The theme of this hackathon is Hackcess to Justice – and there is prize money to be had. A total of $3,000 will be awarded to the top three hacks, with $1,500 to the winner, $1,000 to second place and $500 to third place. (Read more at this Challengepost page.)
As the name suggests, the challenge to the teams will be to develop ways that technology can expand access to justice for those unable to obtain or afford legal services. Applications should address one of the five areas of need outlined by the Legal Services Corporation’s 2013 Report of The Summit on the Use of Technology to Expand Access to Justice:
- Statewide legal portals.
- Document assembly.
- Mobile applications.
- Business processes and analysis.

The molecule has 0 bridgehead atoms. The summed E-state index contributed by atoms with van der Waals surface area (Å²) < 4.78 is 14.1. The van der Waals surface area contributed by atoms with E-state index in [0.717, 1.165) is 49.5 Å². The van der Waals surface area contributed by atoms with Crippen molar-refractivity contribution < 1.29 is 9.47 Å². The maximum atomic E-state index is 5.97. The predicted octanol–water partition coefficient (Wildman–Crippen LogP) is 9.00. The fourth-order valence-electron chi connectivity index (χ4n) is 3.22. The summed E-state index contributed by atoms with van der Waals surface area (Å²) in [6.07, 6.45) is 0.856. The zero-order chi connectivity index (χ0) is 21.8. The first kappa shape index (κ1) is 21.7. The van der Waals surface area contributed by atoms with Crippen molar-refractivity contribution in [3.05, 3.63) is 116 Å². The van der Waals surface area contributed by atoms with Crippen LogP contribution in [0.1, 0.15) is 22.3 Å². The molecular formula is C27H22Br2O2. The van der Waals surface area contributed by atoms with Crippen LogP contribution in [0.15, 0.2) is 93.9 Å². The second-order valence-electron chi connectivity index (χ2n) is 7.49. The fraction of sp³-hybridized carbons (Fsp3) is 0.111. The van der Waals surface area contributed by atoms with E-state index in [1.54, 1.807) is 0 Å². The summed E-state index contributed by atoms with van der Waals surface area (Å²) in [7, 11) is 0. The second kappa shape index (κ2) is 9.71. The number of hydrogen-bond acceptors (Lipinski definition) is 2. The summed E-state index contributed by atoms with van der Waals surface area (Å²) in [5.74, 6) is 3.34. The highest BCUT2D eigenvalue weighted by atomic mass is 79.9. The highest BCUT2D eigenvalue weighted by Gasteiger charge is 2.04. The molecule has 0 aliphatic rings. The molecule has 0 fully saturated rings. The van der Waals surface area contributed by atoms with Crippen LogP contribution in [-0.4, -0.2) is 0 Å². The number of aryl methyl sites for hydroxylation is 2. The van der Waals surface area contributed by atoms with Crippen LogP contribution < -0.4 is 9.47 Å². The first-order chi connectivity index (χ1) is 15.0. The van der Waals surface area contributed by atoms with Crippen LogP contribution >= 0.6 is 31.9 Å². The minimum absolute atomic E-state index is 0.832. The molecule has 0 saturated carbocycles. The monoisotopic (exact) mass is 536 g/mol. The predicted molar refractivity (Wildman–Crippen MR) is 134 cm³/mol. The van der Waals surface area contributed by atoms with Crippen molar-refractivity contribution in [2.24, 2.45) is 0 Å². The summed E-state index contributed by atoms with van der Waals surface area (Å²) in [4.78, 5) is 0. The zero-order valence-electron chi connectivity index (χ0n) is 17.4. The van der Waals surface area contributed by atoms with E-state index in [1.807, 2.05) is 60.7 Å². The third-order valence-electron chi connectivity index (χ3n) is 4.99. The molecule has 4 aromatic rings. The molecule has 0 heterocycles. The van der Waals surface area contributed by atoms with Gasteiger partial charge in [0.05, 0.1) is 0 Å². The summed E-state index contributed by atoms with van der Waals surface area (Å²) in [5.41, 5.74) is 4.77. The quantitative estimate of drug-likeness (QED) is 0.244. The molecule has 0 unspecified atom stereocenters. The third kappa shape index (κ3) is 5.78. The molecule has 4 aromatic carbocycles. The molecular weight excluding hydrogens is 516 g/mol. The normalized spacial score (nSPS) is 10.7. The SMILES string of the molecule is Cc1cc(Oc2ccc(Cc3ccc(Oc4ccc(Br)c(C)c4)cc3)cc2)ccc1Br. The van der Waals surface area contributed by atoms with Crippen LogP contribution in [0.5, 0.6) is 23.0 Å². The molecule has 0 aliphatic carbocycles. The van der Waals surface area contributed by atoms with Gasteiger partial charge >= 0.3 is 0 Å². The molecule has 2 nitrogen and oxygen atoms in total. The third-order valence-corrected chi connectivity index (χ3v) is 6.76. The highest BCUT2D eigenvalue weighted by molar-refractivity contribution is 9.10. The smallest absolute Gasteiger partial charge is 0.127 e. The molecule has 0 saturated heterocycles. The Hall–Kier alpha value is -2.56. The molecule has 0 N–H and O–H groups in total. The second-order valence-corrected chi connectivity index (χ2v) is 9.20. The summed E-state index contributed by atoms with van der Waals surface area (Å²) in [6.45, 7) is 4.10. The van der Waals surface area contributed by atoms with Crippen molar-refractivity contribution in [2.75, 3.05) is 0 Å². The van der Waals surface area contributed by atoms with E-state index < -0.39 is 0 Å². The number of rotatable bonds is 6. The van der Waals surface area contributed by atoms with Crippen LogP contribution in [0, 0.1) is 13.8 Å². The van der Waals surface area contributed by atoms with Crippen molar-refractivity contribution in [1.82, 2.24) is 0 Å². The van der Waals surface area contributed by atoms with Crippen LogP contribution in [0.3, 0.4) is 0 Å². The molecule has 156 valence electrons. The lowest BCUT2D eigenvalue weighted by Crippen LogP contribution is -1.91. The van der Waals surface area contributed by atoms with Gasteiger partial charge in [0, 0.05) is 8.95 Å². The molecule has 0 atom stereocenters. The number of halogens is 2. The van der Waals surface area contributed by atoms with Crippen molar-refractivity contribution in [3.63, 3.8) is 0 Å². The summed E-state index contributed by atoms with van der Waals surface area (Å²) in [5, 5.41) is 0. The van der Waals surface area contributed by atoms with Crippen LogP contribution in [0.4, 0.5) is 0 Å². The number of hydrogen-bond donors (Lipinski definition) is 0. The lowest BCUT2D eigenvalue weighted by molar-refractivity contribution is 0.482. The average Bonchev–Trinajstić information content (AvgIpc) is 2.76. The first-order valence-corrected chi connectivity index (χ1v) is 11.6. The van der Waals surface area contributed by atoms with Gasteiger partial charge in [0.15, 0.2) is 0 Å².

- Expert systems
The hackathon will be judged by:
- K. Krasnow Waterman, principal, K. Krasnow Waterman Consulting.
- Glenn Rawdon, program counsel, Legal Services Corporation.
- Robert Ambrogi, some guy who writes a blog.
This is a two-day event held at Suffolk Law School. It kicks off on Thursday, Aug. 7, at 9 a.m., and concludes with the announcement of the winners on Friday at 7 p.m. On Saturday, some related programs will be presented at the annual meeting venue. The schedule is here.
If you want to just observe it, the best time to come is probably Friday at 5 p.m., when the teams will present their submissions to the judges. If you want to participate, then you can find full rules and registration information at this page.
In a post here two months ago, I wrote about recent developments involving LegalZoom in South Carolina and North Carolina, where legal actions had sought to shut down the company as engaged in the unauthorized practice of law. Those were just two of a string of state lawsuits seeking to bar the company from engaging in unauthorized practice. But with a major victory in the South Carolina suit and having fended off all but one of the other suits, LegalZoom has no plans to go away.